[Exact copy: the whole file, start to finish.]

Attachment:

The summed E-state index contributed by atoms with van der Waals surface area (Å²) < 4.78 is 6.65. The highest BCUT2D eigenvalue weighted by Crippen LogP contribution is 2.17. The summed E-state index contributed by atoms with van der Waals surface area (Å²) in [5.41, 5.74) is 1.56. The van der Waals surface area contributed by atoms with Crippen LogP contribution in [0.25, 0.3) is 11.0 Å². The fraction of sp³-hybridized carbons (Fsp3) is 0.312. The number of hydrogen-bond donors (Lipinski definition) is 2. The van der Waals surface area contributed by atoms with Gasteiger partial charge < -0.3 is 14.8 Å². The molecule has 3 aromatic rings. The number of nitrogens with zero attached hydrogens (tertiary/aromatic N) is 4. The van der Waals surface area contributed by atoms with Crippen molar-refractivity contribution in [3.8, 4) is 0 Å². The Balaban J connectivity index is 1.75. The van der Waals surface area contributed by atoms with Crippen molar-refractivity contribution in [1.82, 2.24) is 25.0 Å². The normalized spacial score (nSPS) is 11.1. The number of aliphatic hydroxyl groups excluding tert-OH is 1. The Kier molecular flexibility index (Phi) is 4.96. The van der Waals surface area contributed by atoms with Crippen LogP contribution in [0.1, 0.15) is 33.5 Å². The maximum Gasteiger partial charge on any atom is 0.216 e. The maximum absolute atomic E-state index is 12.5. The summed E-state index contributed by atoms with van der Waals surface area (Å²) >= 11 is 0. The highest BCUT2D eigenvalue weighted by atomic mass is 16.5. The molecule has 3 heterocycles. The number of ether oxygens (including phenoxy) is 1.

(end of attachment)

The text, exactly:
The summed E-state index contributed by atoms with van der Waals surface area (Å²) < 4.78 is 6.65. The highest BCUT2D eigenvalue weighted by Crippen LogP contribution is 2.17. The summed E-state index contributed by atoms with van der Waals surface area (Å²) in [5.41, 5.74) is 1.56. The van der Waals surface area contributed by atoms with Crippen LogP contribution in [0.25, 0.3) is 11.0 Å². The fraction of sp³-hybridized carbons (Fsp3) is 0.312. The number of hydrogen-bond donors (Lipinski definition) is 2. The van der Waals surface area contributed by atoms with Gasteiger partial charge < -0.3 is 14.8 Å². The molecule has 3 aromatic rings. The number of nitrogens with zero attached hydrogens (tertiary/aromatic N) is 4. The van der Waals surface area contributed by atoms with Crippen molar-refractivity contribution in [3.8, 4) is 0 Å². The Balaban J connectivity index is 1.75. The van der Waals surface area contributed by atoms with Crippen molar-refractivity contribution in [1.82, 2.24) is 25.0 Å². The normalized spacial score (nSPS) is 11.1. The number of aliphatic hydroxyl groups excluding tert-OH is 1. The Kier molecular flexibility index (Phi) is 4.96. The van der Waals surface area contributed by atoms with Crippen LogP contribution in [0.1, 0.15) is 33.5 Å². The maximum Gasteiger partial charge on any atom is 0.216 e. The maximum absolute atomic E-state index is 12.5. The summed E-state index contributed by atoms with van der Waals surface area (Å²) >= 11 is 0. The highest BCUT2D eigenvalue weighted by atomic mass is 16.5. The molecule has 3 heterocycles. The number of ether oxygens (including phenoxy) is 1.